Página 1 dos resultados de 17196 itens digitais encontrados em 0.036 segundos

Avaliação da resistência do HIV-1 às drogas anti-retrovirais em 150 pacientes em interrupção terapêutica por mais de seis meses; Evaluation of HIV-1 drug resistance among 150 patients that were in therapeutic interruption for more than 6 months

Kalmar, Erika Maria do Nascimento
Fonte: Biblioteca Digitais de Teses e Dissertações da USP Publicador: Biblioteca Digitais de Teses e Dissertações da USP
Tipo: Tese de Doutorado Formato: application/pdf
Publicado em 31/08/2007 PT
Relevância na Pesquisa
66.09%
INTRODUÇÃO: A mudança nos critérios de introdução das drogas anti- retrovirais, assim como a dificuldade na manutenção da terapia anti-retroviral de alta eficácia, tem levado à descontinuação da terapêutica por longo período de tempo em alguns pacientes infectados pelo Vírus da Imunodeficiência Humana Adquirida-Tipo 1 (HIV-1). O objetivo deste estudo foi a caracterização dos fatores que levam à interrupção terapêutica e a avaliação da persistência da resistência aos anti-retrovirais após a interrupção da terapia anti-retroviral. MÉTODOS: Foram incluídos na pesquisa 150 pacientes de dois serviços de atendimento ambulatorial de atenção a pacientes infectados pelo HIV-1 da cidade de São Paulo, os quais se achavam em interrupção terapêutica havia pelo menos 6 meses. Os pacientes foram submetidos a um questionário e houve consulta aos prontuários. Foi realizada coleta de amostra de sangue para teste de genotipagem. O DNA pró-viral foi amplificado e seqüenciado para a região da protease e transcriptase reversa do vírus. As seqüências foram analisadas por meio do algoritmo de Stanford, sendo consideradas resistentes as amostras com resultado parcial ou completo de resistência a pelo menos uma droga. RESULTADOS: Dos 150 pacientes...

Padronização de tecnicas moleculares para o estudo da resistencia a drogas antiretrovirais em crianças infectadas pelo virus da imunodeficiencia humana tipo 1 (HIV-1) via perinatal; Antiretroviral drug resistance in infected Brazilian children by human immunodeficiency virus type 1

Beatriz Aparecida Passos Bismara
Fonte: Biblioteca Digital da Unicamp Publicador: Biblioteca Digital da Unicamp
Tipo: Dissertação de Mestrado Formato: application/pdf
Publicado em 30/08/2006 PT
Relevância na Pesquisa
66.12%
Investigamos a presença de mutações em crianças infectadas verticalmente pelo vírus da Imunodeficiência Humana tipo 1 (HIV-1) que conferem resistência aos agentes antiretrovirais. Amostras de sangue periférico foram coletadas de sessenta e seis pacientes em seguimento no do Ambulatório de Pediatria do Hospital das Clínicas da Universidade Estadual de Campinas. A partir de leucócitos destas amostras foi extraído o DNA, após diversas lavagens e precipitações. Foi preparado um Mix para 20 reações contendo 100µl de Buffer (50 mM de cloreto de potássio; 20 mM de Tris-HCl - pH 8,4); 100 µl de cloreto de magnésio (25mM); 12µl da mistura desoxirribonucléica - dNTPs (dATP, dGTP, dCTP; dTTP) a 25mM, 10µl de cada ?primer? (25pmoles/µl); 0,5µl de Taq DNA polimerase e 0,5 µl do DNA a ser estudado, para a realização da PCR. As condições da reação foram: Desnaturação: 95ºC - 3 minutos; Anelamento: 55ºC ? 1 minuto; Extensão: 72ºC - 1 minuto (3 ciclos). Desnaturação: 95ºC ? 1 minuto; Anelamento: 55ºC ? 45 segundos; Extensão: 72ºC ? 1 minuto e Extensão final: 72ºC por 10 minutos (35 ciclos). As bandas foram visulizadas em gel de agarose 1%, obtendo-se uma banda de 1008 pares de bases. Os produtos selecionados foram submetidos a seguinte reação de seqüenciamento: 1...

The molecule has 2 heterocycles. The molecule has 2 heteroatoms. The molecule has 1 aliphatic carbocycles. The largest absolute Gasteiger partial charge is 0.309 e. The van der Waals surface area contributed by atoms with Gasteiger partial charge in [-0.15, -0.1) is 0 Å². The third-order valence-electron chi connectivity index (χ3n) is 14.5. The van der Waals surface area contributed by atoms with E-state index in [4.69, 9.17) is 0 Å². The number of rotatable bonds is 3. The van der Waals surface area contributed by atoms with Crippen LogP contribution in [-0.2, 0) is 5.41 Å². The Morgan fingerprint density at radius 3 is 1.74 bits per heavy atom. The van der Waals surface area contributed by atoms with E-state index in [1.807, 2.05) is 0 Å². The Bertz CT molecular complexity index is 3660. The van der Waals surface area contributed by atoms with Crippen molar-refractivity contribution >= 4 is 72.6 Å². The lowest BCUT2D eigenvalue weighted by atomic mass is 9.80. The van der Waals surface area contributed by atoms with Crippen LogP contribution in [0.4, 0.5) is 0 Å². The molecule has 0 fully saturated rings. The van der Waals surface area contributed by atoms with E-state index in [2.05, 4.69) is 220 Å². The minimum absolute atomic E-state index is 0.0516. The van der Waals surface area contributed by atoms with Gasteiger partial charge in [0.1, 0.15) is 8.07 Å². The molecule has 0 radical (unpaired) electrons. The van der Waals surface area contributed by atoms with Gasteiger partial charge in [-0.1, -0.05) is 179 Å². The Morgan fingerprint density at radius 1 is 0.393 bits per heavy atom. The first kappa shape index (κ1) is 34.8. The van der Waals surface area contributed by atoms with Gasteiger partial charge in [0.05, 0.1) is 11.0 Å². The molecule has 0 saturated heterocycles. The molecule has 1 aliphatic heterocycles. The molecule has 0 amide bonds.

Molecular Genetic Analysis of Multi-drug Resistance in Indian Isolates of Mycobacterium tuberculosis

Siddiqi,Noman; Shamim,Md.; Jain,NK; Rattan,Ashok; Amin,Amol; Katoch,VM; Sharma,SK; Hasnain,Seyed E
Fonte: Instituto Oswaldo Cruz, Ministério da Saúde Publicador: Instituto Oswaldo Cruz, Ministério da Saúde
Tipo: Artigo de Revista Científica Formato: text/html
Publicado em 01/09/1998 EN
Relevância na Pesquisa
66.08%
A total of 116 isolates from patients attending the out-patient department at the All India Institute of Medical Sciences, New Delhi and the New Delhi Tuberculosis Centre, New Delhi, India were collected. They were analyzed for resistance to drugs prescribed in the treatment for tuberculosis. The drug resistance was initially determined by microbiological techniques. The Bactec 460TB system was employed to determine the type and level of resistance in each isolate. The isolates were further characterized at molecular level. The multi-drug loci corresponding to rpo b, gyr A, kat G were studied for mutation(s) by the polymerase chain reaction-single strand conformational polymorphism (PCR-SSCP) technique. The SSCP positive samples were sequenced to characterize the mutations in rpo b, and gyr A loci. While previously reported mutations in the gyr A and rpo b loci were found to be present, several novel mutations were also scored in the rpo b locus. Interestingly, analysis of the gyr A locus showed the presence of point mutation(s) that could not be detected by PCR-SSCP. Furthermore, rifampicin resistance was found to be an important marker for checking multi-drug resistance (MDR) in clinical isolates of Mycobacterium tuberculosis. This is the first report on molecular genetic analysis of MDR tuberculosis one from India...

Drug Resistance Patterns among Hospitalized Tuberculous Patients in Rio de Janeiro, Brazil, 1993-1994

Fandinho,FCO; Kritski,AL; Hofer,C; Conde Jr,H; Ferreira,RMC; Silva,MG; Fonseca,LS
Fonte: Instituto Oswaldo Cruz, Ministério da Saúde Publicador: Instituto Oswaldo Cruz, Ministério da Saúde